September 7th, 2009 | 2 Comments
When it comes to PR, most companies fall into one of two categories: protect or serve.
The protect companies tend to regard most media as adversaries, or at least as a necessary annoyance. These companies have a lot of secrets, sometimes real, sometimes imagined. Access to top company officers is about as likely as sitting down for a chat with Kim Jong-il.
The serve companies welcome almost any and all comers. They want to tell their stories. Their default attitude toward media is trust, unless they have good reason to be suspicious. Their leaders are open and accessible.
I’ve worked almost exclusively with serve companies, and readily admit not understanding the reasoning behind some of the protect companies. If they have the proper training, why wouldn’t you want your top people in front of the media? Aren’t they the most passionate at telling the company’s story, the ones who live it every day?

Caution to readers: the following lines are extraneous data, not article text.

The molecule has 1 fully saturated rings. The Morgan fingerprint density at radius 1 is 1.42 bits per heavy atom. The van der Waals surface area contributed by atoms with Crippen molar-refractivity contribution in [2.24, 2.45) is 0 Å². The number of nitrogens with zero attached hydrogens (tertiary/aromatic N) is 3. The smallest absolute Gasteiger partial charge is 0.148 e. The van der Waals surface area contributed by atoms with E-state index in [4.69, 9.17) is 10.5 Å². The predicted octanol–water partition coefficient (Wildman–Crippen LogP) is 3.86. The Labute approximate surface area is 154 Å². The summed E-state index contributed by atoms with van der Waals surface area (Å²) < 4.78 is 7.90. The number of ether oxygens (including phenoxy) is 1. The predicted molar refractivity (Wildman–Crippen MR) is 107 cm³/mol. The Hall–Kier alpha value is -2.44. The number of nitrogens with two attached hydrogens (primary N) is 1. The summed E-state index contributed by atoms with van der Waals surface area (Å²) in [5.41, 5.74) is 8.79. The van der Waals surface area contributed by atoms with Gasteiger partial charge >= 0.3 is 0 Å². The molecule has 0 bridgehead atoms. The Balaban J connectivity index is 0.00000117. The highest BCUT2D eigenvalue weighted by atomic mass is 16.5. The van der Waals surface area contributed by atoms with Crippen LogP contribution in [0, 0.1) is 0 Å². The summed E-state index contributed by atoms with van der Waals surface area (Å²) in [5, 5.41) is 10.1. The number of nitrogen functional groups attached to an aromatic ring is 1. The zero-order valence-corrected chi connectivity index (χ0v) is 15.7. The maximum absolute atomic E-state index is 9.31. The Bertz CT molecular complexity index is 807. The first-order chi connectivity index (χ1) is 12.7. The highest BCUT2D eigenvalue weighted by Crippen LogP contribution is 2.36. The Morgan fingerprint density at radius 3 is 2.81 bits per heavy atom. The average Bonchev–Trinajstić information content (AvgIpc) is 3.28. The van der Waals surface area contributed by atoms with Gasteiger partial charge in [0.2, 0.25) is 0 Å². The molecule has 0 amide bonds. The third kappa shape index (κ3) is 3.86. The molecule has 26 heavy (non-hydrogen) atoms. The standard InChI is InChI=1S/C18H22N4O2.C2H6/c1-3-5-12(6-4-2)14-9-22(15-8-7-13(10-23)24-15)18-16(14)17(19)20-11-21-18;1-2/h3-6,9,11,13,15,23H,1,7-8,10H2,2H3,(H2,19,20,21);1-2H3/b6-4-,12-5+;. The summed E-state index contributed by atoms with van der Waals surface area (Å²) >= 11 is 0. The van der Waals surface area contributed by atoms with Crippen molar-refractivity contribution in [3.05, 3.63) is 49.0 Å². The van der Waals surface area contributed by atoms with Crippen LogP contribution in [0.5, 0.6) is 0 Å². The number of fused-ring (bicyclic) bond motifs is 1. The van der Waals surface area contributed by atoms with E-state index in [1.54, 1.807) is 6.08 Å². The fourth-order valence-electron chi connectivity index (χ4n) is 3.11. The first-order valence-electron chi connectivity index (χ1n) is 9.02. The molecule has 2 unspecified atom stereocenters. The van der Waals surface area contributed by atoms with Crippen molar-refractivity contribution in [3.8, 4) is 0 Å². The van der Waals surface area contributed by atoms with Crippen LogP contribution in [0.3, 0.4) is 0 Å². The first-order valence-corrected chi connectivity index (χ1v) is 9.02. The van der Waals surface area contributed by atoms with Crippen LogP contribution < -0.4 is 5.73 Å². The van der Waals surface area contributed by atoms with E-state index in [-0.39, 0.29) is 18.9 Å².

In technical companies, why not train your top engineers to deal with the media and use them as your spokespersons? If your customers are engineers, won’t they respond better to someone with a similar background than to a marketing weenie?
I know that there are repercussions when an executive says the wrong thing. But, unless it’s really heinous (and you’re in a bad situation if you work with people who’ll say heinous things), most gaffes can be corrected, and an honest apology goes a long way.
Don’t know about you, but I trust the company that speaks to me more than the one that doesn’t.